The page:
“We consume countless lies daily, false promises that if we spend more money, if we buy this brand or that product, if we vote for this candidate, we will be respected, envied, powerful, loved, and protected.
The flamboyant lives of celebrities and the outrageous characters on television, movies, professional wrestling, and sensational talk shows are peddled to us, promising to fill up the emptiness in our own lives. Celebrity culture encourages everyone to think of themselves as potential celebrities, as possessing unique if unacknowledged gifts.
It is, as Christopher Lasch diagnosed, a culture of narcissism. Faith in ourselves, in a world of make-believe, is more important than reality. Reality, in fact, is dismissed and shunned as an impediment to success, a form of negativity.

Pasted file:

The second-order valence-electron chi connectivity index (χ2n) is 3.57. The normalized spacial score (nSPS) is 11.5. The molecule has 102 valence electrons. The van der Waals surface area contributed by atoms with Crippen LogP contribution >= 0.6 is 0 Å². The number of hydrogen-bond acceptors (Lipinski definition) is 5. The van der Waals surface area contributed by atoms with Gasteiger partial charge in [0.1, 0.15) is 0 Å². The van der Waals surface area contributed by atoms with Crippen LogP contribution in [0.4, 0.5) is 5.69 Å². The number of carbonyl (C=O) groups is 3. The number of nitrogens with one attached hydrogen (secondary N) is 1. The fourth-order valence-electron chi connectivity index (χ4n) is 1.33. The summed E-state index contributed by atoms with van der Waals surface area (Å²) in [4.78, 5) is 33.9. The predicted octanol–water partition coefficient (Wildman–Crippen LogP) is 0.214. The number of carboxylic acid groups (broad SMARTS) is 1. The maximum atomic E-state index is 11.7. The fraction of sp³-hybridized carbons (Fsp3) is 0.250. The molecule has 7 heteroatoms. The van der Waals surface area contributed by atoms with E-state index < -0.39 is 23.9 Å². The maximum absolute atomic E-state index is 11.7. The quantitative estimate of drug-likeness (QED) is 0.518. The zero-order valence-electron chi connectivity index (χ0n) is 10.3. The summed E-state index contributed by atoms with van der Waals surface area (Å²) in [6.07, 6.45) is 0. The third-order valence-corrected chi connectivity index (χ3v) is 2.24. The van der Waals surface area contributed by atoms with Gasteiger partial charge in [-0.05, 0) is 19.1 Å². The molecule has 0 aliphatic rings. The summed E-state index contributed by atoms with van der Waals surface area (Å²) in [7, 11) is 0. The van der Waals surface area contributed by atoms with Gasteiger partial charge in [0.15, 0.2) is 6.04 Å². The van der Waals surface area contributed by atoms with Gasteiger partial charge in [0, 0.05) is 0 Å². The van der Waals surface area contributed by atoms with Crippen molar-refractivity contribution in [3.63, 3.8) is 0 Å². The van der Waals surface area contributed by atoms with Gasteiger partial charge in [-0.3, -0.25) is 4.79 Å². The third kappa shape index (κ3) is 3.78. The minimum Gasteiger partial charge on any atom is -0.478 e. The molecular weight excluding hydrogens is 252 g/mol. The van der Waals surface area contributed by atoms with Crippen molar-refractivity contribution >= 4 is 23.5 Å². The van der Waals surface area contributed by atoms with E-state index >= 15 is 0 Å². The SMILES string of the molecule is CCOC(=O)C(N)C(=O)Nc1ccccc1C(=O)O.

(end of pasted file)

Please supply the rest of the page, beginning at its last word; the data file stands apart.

The New Age mysticism and pop psychology of television personalities, evangelical pastors, along with the array of self-help bestsellers penned by motivational speakers, psychiatrists, and business tycoons, all peddle a fantasy. Reality is condemned in these popular belief systems as the work of Satan, as defeatist, as negativity or as inhibiting our inner essence and power.
Those who question, those who doubt, those who are critical, those who are able to confront reality and who grasp the hollowness of celebrity culture, are shunned and condemned for their pessimism.
The illusionists who shape our culture, and who profit from our incredulity, hold up the gilded cult of us.
Popular expressions of religious belief, personal empowerment, corporatism, political participation, and self-definition argue that all of us are special, entitled, and unique.”
Chris Hedges, Empire of Illusion